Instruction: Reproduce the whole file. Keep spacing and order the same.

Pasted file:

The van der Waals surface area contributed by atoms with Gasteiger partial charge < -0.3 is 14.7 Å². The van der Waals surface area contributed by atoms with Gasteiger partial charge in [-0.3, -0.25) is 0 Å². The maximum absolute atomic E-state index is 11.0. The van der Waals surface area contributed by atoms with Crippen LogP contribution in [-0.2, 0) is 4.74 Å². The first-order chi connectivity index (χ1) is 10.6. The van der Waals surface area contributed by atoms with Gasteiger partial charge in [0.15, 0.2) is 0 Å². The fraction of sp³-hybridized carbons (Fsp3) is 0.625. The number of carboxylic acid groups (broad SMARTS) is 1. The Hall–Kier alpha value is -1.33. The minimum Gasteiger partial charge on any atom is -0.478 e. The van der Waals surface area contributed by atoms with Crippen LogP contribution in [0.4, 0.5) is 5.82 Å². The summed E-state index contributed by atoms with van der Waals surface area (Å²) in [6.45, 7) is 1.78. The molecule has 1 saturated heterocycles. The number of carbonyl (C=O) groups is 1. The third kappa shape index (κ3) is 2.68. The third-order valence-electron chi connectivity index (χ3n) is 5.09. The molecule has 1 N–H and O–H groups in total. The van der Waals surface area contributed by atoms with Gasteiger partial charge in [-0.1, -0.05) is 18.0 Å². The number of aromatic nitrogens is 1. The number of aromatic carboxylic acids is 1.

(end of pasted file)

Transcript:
The van der Waals surface area contributed by atoms with Gasteiger partial charge < -0.3 is 14.7 Å². The van der Waals surface area contributed by atoms with Gasteiger partial charge in [-0.3, -0.25) is 0 Å². The maximum absolute atomic E-state index is 11.0. The van der Waals surface area contributed by atoms with Crippen LogP contribution in [-0.2, 0) is 4.74 Å². The first-order chi connectivity index (χ1) is 10.6. The van der Waals surface area contributed by atoms with Gasteiger partial charge in [0.15, 0.2) is 0 Å². The fraction of sp³-hybridized carbons (Fsp3) is 0.625. The number of carboxylic acid groups (broad SMARTS) is 1. The Hall–Kier alpha value is -1.33. The minimum Gasteiger partial charge on any atom is -0.478 e. The van der Waals surface area contributed by atoms with Crippen LogP contribution in [0.4, 0.5) is 5.82 Å². The summed E-state index contributed by atoms with van der Waals surface area (Å²) in [6.45, 7) is 1.78. The molecule has 1 saturated heterocycles. The number of carbonyl (C=O) groups is 1. The third kappa shape index (κ3) is 2.68. The third-order valence-electron chi connectivity index (χ3n) is 5.09. The molecule has 1 N–H and O–H groups in total. The van der Waals surface area contributed by atoms with Gasteiger partial charge in [-0.1, -0.05) is 18.0 Å². The number of aromatic nitrogens is 1. The number of aromatic carboxylic acids is 1.